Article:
The policy is enforced at the provincial level through fines that are imposed based on the income of the family and other factors. Population and Family Planning Commissions (Chinese: ???????) exist at every level of government to raise awareness about the issue and carry out registration and inspection work. Despite this policy, there are still many citizens that continue to have more than one child.[9]

In 2008, China’s National Population and Family Planning Commission said that the policy will remain in place for at least another decade.[10] In 2010, it was announced that the majority of the citizens first subject to the policy are no longer of reproductive age and it has been speculated that many citizens simply disregard or violate the policy in more recent years. Still, the deputy director of the Commission stated that the policy would remain unaltered until at least 2015.[11] In March 2011, the Chinese government reviewed the policy and expressed considerations to allow for couples to have a second child.

Any debate of levels of emissions and human responsibility cannot be answered unless the answer to the maximum level of population the Planet can sustain.  China is far ahead of the rest of the World in having a policy that addresses their population growth.

Growth in the last 200 years – and forecast growth over the next 50 years – is un-chartable – records and research show that in 1927 the Global Population was at 2 billion – it was 4 billion by 1974 – and now stands near 7 billion – the forecast for 2050 is 9 billion – source – Wikipedia.

The question is a serious question – China and India – the two most populous Nations on the planet – 2.55 billion between them – and their reality is that they import 50% of their food requirements – other large population Nations are in the same predicament where that do not have the land mass to grow the produce needed to feed their existing population.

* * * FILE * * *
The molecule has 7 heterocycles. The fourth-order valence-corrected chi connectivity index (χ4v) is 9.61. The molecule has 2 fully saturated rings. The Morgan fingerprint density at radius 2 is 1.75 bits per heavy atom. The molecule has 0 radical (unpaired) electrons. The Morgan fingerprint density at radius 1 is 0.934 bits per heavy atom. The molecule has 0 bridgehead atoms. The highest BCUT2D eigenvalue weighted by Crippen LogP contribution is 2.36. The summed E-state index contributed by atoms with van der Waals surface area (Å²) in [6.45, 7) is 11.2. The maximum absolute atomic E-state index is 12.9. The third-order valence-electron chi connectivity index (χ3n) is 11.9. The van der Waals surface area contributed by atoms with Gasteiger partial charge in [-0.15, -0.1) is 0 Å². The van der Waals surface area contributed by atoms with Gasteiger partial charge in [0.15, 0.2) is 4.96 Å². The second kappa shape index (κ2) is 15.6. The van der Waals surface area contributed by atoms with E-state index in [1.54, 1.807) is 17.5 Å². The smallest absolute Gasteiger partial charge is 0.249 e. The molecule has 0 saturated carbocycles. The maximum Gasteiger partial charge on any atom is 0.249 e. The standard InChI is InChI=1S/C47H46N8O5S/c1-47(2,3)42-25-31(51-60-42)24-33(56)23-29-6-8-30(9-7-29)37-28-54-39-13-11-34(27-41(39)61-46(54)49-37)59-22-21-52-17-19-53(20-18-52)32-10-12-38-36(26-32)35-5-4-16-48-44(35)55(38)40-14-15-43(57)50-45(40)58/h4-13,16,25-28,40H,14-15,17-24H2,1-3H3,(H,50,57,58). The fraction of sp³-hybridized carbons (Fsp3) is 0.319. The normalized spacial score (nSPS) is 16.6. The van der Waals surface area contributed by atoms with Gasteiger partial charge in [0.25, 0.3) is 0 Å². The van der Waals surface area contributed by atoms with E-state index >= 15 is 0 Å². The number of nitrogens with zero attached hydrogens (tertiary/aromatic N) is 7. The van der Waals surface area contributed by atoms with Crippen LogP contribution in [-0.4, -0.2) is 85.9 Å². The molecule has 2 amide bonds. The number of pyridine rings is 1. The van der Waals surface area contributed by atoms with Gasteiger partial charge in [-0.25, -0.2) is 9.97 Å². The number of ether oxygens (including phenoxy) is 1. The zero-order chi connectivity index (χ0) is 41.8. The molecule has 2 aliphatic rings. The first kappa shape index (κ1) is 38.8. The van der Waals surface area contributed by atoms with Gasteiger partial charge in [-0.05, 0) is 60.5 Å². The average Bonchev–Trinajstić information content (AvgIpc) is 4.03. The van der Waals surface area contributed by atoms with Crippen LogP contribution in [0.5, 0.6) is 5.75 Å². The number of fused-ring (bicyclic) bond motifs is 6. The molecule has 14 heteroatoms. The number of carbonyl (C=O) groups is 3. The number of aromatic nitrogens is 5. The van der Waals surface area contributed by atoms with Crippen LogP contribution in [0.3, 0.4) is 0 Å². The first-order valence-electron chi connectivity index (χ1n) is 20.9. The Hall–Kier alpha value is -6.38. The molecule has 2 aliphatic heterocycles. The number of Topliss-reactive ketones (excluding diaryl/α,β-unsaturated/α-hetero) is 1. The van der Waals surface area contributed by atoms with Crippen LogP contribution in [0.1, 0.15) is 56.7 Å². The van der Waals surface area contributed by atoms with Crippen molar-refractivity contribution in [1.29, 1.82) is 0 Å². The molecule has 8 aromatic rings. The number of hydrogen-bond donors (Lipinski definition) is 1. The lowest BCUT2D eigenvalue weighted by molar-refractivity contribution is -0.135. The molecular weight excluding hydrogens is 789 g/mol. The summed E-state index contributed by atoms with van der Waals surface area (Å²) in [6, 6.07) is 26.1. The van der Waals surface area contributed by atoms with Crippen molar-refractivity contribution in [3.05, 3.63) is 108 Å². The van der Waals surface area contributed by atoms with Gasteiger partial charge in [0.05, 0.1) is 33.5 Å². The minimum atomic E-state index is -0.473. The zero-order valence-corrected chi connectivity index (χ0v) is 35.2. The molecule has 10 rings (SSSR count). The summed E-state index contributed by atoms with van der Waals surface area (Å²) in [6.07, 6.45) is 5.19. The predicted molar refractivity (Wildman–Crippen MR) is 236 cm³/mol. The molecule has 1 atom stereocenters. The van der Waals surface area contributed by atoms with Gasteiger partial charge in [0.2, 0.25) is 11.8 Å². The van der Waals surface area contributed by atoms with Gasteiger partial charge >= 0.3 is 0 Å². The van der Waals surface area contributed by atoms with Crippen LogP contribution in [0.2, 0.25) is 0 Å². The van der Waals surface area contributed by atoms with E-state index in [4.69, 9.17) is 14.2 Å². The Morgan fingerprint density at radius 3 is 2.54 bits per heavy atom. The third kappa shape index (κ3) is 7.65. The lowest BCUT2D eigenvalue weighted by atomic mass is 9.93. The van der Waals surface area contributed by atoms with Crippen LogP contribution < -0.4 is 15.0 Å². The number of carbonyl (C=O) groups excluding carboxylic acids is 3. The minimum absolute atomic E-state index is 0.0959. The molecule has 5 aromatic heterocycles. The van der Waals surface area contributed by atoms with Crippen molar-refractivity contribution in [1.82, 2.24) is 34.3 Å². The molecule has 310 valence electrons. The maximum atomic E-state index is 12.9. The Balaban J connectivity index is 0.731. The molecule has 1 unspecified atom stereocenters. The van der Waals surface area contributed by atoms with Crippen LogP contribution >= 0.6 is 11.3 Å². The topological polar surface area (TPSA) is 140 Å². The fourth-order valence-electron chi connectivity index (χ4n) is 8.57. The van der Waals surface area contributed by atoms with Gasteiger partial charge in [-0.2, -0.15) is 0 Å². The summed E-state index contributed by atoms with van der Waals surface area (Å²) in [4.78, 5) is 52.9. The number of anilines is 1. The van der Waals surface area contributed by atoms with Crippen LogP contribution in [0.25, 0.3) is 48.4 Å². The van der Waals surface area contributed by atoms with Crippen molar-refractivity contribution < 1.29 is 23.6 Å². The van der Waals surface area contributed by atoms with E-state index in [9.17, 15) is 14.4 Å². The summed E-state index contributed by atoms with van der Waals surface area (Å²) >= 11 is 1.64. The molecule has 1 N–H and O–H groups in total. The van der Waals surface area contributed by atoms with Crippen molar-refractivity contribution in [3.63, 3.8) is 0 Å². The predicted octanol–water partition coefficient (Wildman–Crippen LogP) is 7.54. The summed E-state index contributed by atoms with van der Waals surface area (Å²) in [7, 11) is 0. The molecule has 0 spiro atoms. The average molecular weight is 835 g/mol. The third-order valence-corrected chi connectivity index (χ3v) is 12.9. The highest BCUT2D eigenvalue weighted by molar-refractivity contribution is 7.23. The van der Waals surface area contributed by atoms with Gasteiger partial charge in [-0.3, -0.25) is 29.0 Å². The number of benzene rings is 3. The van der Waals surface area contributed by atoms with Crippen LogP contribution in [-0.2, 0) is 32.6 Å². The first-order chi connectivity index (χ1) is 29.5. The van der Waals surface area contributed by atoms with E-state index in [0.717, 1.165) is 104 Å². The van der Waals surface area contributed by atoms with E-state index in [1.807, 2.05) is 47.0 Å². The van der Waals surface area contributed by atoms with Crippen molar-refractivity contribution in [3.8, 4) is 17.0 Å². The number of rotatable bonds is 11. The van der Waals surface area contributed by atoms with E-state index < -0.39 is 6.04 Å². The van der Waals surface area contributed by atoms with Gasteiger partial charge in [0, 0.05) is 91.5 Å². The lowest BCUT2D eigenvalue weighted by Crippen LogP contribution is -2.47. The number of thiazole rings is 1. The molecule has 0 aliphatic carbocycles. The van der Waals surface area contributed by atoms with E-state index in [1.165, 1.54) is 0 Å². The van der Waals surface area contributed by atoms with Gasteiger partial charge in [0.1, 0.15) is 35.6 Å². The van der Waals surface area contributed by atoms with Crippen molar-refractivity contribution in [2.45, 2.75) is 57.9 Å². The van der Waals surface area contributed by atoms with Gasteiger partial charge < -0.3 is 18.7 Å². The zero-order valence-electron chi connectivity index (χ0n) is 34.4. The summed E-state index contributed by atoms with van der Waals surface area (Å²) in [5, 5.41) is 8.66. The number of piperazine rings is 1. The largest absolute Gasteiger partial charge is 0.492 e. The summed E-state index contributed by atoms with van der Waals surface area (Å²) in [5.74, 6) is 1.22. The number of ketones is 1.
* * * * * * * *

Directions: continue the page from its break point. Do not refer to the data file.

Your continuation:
Who is going to make the decision – how will the decision be made – and what will happen when the decision is made and people respond against the decision?

These are all questions that no Nation wants to discuss or debate with other Nations.  The UN and OECD have reams of reports and recomendations on this subject and they all remain inhouse and behind closed doors.  The real debate is gong on behind the media’s access and decisions are being made by Global Leaders with no public awareness.

This is why the Emissions debate is the greatest ‘gabfest’ undertaken by global Leadership trying to avoid a more difficult discussion and decision.


The EYE-BALL Opinion …

  1. moncler jassen heren
    February 16, 2012 at 11:56 am

    great article, i obviously like this amazing site, continue on it.

  2. April 11, 2012 at 10:22 pm

    found your blog on del.icio.us today and also liked it.. i bookmarked it and are time for give it a look some are more later